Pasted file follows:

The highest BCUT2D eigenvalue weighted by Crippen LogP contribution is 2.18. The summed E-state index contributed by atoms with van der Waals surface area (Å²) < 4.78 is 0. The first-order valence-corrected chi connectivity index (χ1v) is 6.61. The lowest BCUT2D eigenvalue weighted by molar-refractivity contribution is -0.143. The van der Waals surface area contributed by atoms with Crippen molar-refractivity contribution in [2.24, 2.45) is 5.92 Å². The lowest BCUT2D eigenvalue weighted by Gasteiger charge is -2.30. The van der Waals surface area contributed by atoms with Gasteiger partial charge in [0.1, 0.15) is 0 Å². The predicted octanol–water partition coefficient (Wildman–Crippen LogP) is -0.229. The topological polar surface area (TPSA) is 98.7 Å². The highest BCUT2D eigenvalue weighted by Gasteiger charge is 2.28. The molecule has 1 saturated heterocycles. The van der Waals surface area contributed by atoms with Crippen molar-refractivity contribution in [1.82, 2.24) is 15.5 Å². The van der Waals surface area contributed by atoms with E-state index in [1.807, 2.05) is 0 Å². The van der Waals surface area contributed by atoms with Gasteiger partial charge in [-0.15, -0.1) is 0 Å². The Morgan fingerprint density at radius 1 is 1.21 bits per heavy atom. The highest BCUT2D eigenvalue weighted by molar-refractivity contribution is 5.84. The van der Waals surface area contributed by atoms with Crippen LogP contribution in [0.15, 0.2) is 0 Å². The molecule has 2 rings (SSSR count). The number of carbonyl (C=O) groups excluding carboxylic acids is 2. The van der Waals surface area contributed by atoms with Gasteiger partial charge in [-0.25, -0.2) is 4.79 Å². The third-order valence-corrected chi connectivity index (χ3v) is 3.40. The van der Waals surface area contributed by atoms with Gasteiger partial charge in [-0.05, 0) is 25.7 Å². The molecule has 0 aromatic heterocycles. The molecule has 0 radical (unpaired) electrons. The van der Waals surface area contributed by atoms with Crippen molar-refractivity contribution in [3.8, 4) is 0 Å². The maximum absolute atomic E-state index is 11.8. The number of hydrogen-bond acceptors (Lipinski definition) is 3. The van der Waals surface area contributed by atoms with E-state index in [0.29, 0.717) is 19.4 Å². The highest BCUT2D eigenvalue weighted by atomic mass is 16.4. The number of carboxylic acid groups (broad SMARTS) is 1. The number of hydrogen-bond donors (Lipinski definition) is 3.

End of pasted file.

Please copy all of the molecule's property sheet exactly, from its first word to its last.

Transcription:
The highest BCUT2D eigenvalue weighted by Crippen LogP contribution is 2.18. The summed E-state index contributed by atoms with van der Waals surface area (Å²) < 4.78 is 0. The first-order valence-corrected chi connectivity index (χ1v) is 6.61. The lowest BCUT2D eigenvalue weighted by molar-refractivity contribution is -0.143. The van der Waals surface area contributed by atoms with Crippen molar-refractivity contribution in [2.24, 2.45) is 5.92 Å². The lowest BCUT2D eigenvalue weighted by Gasteiger charge is -2.30. The van der Waals surface area contributed by atoms with Gasteiger partial charge in [0.1, 0.15) is 0 Å². The predicted octanol–water partition coefficient (Wildman–Crippen LogP) is -0.229. The topological polar surface area (TPSA) is 98.7 Å². The highest BCUT2D eigenvalue weighted by Gasteiger charge is 2.28. The molecule has 1 saturated heterocycles. The van der Waals surface area contributed by atoms with Crippen molar-refractivity contribution in [1.82, 2.24) is 15.5 Å². The van der Waals surface area contributed by atoms with E-state index in [1.807, 2.05) is 0 Å². The van der Waals surface area contributed by atoms with Gasteiger partial charge in [-0.15, -0.1) is 0 Å². The Morgan fingerprint density at radius 1 is 1.21 bits per heavy atom. The highest BCUT2D eigenvalue weighted by molar-refractivity contribution is 5.84. The van der Waals surface area contributed by atoms with Crippen LogP contribution in [0.15, 0.2) is 0 Å². The molecule has 2 rings (SSSR count). The number of carbonyl (C=O) groups excluding carboxylic acids is 2. The van der Waals surface area contributed by atoms with Gasteiger partial charge in [-0.25, -0.2) is 4.79 Å². The third-order valence-corrected chi connectivity index (χ3v) is 3.40. The van der Waals surface area contributed by atoms with Gasteiger partial charge in [-0.05, 0) is 25.7 Å². The molecule has 0 aromatic heterocycles. The molecule has 0 radical (unpaired) electrons. The van der Waals surface area contributed by atoms with Crippen molar-refractivity contribution in [3.8, 4) is 0 Å². The maximum absolute atomic E-state index is 11.8. The number of hydrogen-bond acceptors (Lipinski definition) is 3. The van der Waals surface area contributed by atoms with E-state index in [0.29, 0.717) is 19.4 Å². The highest BCUT2D eigenvalue weighted by atomic mass is 16.4. The number of carboxylic acid groups (broad SMARTS) is 1. The number of hydrogen-bond donors (Lipinski definition) is 3.